‘At current rate, it will take till 2076 to attain full enrolment’

Academic stresses the need for a census to ensure sound govt policies


Amel Ghani April 29, 2016
PHOTO: FILE

LAHORE: If the country maintains current school enrollment trends, it will take it till 2076 to achieve full enrolment. Annual improvement in enrolment rate will need to be raised fourfold to attain the full enrolment target by 2030.

Boston University professor Adil Najam expressed these views in a talk at the Information Technology University (ITU) on Friday.

He said the observation was based on information gathered for the United Nations Development Programme’s Human Development Report for the country. He said the report, a work in progress, was particularly focused on the status of the country’s youth.

Najam said education, employment and [policy] engagement were the three human development indicators studied in the report for the youth.

Discussing the importance of generating more jobs for the youth, he stressed the need for a comprehensive approach rather than a singular focus on creating jobs in the public sector. He said the employment concerns should be taken into consideration in the economic growth policy. It should not be part of the youth policy, he added.

In terms of engagement, he said the report had studied the youth’s perception about their say in policy-level decisions.

Najam said the country was going through a youth bulge. “64 per cent of our population is under the age of 30. Pakistan has the second youngest population in the region. Policy makers are particularly interested in the demographic in the 15-29 year age bracket,” he said.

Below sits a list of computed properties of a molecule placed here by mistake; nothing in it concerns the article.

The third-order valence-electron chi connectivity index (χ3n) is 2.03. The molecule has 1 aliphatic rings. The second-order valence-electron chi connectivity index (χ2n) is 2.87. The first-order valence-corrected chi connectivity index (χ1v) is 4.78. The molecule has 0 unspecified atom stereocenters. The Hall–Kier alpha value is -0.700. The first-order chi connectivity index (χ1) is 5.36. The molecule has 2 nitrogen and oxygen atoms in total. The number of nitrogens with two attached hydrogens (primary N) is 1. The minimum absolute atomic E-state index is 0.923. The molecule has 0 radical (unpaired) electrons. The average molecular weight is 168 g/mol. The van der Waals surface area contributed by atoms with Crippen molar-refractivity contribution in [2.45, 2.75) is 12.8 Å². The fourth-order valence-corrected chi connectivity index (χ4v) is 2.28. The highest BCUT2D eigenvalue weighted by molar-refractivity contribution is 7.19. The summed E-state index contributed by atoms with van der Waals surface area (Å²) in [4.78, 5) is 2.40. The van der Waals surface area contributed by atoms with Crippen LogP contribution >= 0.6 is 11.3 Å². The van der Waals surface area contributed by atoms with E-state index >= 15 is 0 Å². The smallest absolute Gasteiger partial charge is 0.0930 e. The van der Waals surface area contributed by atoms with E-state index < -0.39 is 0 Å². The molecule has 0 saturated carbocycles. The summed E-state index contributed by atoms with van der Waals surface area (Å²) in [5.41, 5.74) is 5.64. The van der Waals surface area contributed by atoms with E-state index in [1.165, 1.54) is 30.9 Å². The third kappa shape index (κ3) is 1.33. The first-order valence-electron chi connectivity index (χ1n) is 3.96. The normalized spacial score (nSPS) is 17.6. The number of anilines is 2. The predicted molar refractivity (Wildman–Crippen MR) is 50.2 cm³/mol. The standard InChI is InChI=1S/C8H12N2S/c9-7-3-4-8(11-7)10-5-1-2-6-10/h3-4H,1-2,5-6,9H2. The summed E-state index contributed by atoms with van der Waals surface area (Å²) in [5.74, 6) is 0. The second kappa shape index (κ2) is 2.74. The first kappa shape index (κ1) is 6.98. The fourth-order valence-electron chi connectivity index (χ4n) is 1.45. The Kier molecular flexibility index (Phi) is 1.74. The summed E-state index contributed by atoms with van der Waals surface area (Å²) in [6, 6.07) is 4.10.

He said without any policy-level intervention the number of young people would be more than the preceding year every year from now till around 2055 and 2060.

Najam said economic growth in countries like India, Malaysia and Turkey was owed to sound management of their youth bulges. “The youth can be more enterprising as they may be willing to take greater risks,” he said. If managed poorly, however, a youth bulge could end up in a bust, he said. He said Tunisia was an example of this. The country’s failure to manage its youth bulge had led Mohamed Bouazizi, a fruit vendor with a college degree, to end his life – an event that triggered the Arab Spring uprising.

Among other factors, Najam said the country’s response to the menace of extremism would determine if its youth bulge would culminate in a boom or a bust.

Sharing some findings of the report, Najam said that in a sample of 100 youngsters 35 said that they engaged in extra-curricular physical activities once a week and only seven reported access to a sports facility.

Najam said statistics used in the report were either approximates or based on a country-wide household survey conducted by the government after every two years. He said for the first time the report had also covered the Federally Administered Tribal Areas (FATA). He stressed the need for a census to ensure accuracy of data used in preparation of such reports. “A census is crucial for the government to do its job well,” he said.

Published in The Express Tribune, April 30th, 2016.

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